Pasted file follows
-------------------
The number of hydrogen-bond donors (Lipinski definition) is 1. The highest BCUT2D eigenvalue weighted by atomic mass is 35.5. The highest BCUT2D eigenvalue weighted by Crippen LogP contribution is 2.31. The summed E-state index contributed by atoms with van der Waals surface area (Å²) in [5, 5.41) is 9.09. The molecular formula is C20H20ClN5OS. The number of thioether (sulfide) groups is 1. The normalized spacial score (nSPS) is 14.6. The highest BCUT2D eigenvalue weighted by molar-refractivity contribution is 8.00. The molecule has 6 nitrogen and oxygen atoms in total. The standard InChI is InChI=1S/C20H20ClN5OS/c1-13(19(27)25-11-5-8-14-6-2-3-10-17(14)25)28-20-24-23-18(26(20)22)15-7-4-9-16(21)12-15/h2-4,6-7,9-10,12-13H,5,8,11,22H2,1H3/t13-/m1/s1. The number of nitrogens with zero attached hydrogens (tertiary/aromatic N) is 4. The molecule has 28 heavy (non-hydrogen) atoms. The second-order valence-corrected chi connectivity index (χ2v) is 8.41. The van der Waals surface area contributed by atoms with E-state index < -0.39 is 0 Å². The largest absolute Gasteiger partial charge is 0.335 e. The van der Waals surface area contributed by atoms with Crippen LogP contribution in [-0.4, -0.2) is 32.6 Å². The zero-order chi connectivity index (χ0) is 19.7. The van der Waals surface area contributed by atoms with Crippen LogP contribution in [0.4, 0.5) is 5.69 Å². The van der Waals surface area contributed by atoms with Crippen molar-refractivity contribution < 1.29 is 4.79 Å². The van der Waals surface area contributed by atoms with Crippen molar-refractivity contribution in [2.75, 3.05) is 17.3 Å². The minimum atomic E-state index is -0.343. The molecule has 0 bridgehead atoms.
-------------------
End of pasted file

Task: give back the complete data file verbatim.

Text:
The number of hydrogen-bond donors (Lipinski definition) is 1. The highest BCUT2D eigenvalue weighted by atomic mass is 35.5. The highest BCUT2D eigenvalue weighted by Crippen LogP contribution is 2.31. The summed E-state index contributed by atoms with van der Waals surface area (Å²) in [5, 5.41) is 9.09. The molecular formula is C20H20ClN5OS. The number of thioether (sulfide) groups is 1. The normalized spacial score (nSPS) is 14.6. The highest BCUT2D eigenvalue weighted by molar-refractivity contribution is 8.00. The molecule has 6 nitrogen and oxygen atoms in total. The standard InChI is InChI=1S/C20H20ClN5OS/c1-13(19(27)25-11-5-8-14-6-2-3-10-17(14)25)28-20-24-23-18(26(20)22)15-7-4-9-16(21)12-15/h2-4,6-7,9-10,12-13H,5,8,11,22H2,1H3/t13-/m1/s1. The number of nitrogens with zero attached hydrogens (tertiary/aromatic N) is 4. The molecule has 28 heavy (non-hydrogen) atoms. The second-order valence-corrected chi connectivity index (χ2v) is 8.41. The van der Waals surface area contributed by atoms with E-state index < -0.39 is 0 Å². The largest absolute Gasteiger partial charge is 0.335 e. The van der Waals surface area contributed by atoms with Crippen LogP contribution in [-0.4, -0.2) is 32.6 Å². The zero-order chi connectivity index (χ0) is 19.7. The van der Waals surface area contributed by atoms with Crippen LogP contribution in [0.4, 0.5) is 5.69 Å². The van der Waals surface area contributed by atoms with Crippen molar-refractivity contribution < 1.29 is 4.79 Å². The van der Waals surface area contributed by atoms with Crippen molar-refractivity contribution in [2.75, 3.05) is 17.3 Å². The minimum atomic E-state index is -0.343. The molecule has 0 bridgehead atoms.